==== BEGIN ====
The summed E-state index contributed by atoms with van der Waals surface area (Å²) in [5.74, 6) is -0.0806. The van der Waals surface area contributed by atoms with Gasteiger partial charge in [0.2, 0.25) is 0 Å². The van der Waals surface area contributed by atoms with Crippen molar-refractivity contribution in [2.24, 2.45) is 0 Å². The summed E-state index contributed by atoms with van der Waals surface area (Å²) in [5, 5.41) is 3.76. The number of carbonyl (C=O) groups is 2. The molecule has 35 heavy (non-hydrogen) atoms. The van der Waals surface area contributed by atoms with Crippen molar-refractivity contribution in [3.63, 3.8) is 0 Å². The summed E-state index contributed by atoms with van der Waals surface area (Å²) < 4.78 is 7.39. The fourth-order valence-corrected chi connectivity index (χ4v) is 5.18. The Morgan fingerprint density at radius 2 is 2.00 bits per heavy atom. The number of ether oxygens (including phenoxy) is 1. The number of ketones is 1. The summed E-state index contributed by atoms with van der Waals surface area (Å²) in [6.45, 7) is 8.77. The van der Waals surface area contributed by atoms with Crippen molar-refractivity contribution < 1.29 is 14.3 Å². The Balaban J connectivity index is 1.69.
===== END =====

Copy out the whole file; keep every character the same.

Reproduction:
The summed E-state index contributed by atoms with van der Waals surface area (Å²) in [5.74, 6) is -0.0806. The van der Waals surface area contributed by atoms with Gasteiger partial charge in [0.2, 0.25) is 0 Å². The van der Waals surface area contributed by atoms with Crippen molar-refractivity contribution in [2.24, 2.45) is 0 Å². The summed E-state index contributed by atoms with van der Waals surface area (Å²) in [5, 5.41) is 3.76. The number of carbonyl (C=O) groups is 2. The molecule has 35 heavy (non-hydrogen) atoms. The van der Waals surface area contributed by atoms with Crippen molar-refractivity contribution in [3.63, 3.8) is 0 Å². The summed E-state index contributed by atoms with van der Waals surface area (Å²) < 4.78 is 7.39. The fourth-order valence-corrected chi connectivity index (χ4v) is 5.18. The Morgan fingerprint density at radius 2 is 2.00 bits per heavy atom. The number of ether oxygens (including phenoxy) is 1. The number of ketones is 1. The summed E-state index contributed by atoms with van der Waals surface area (Å²) in [6.45, 7) is 8.77. The van der Waals surface area contributed by atoms with Crippen molar-refractivity contribution < 1.29 is 14.3 Å². The Balaban J connectivity index is 1.69.